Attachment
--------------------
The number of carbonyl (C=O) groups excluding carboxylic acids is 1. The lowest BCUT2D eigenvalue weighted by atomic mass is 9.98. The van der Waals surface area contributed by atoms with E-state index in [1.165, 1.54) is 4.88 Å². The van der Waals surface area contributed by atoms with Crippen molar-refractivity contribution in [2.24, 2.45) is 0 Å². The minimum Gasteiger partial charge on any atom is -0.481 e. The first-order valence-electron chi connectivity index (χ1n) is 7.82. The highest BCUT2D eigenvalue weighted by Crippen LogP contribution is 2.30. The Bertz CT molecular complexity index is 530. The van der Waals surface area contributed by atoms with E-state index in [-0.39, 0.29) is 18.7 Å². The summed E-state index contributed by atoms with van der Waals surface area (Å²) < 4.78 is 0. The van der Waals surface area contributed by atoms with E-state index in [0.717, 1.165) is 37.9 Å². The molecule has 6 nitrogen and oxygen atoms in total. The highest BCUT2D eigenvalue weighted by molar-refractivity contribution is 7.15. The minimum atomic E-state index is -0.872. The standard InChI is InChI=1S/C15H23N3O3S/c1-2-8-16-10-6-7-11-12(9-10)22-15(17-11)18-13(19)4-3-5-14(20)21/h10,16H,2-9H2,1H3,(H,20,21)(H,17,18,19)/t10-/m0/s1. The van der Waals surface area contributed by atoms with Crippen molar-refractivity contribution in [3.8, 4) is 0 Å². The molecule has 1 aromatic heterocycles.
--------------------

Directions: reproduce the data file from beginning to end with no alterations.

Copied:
The number of carbonyl (C=O) groups excluding carboxylic acids is 1. The lowest BCUT2D eigenvalue weighted by atomic mass is 9.98. The van der Waals surface area contributed by atoms with E-state index in [1.165, 1.54) is 4.88 Å². The van der Waals surface area contributed by atoms with Crippen molar-refractivity contribution in [2.24, 2.45) is 0 Å². The minimum Gasteiger partial charge on any atom is -0.481 e. The first-order valence-electron chi connectivity index (χ1n) is 7.82. The highest BCUT2D eigenvalue weighted by Crippen LogP contribution is 2.30. The Bertz CT molecular complexity index is 530. The van der Waals surface area contributed by atoms with E-state index in [-0.39, 0.29) is 18.7 Å². The summed E-state index contributed by atoms with van der Waals surface area (Å²) < 4.78 is 0. The van der Waals surface area contributed by atoms with E-state index in [0.717, 1.165) is 37.9 Å². The molecule has 6 nitrogen and oxygen atoms in total. The highest BCUT2D eigenvalue weighted by molar-refractivity contribution is 7.15. The minimum atomic E-state index is -0.872. The standard InChI is InChI=1S/C15H23N3O3S/c1-2-8-16-10-6-7-11-12(9-10)22-15(17-11)18-13(19)4-3-5-14(20)21/h10,16H,2-9H2,1H3,(H,20,21)(H,17,18,19)/t10-/m0/s1. The van der Waals surface area contributed by atoms with Crippen molar-refractivity contribution in [3.8, 4) is 0 Å². The molecule has 1 aromatic heterocycles.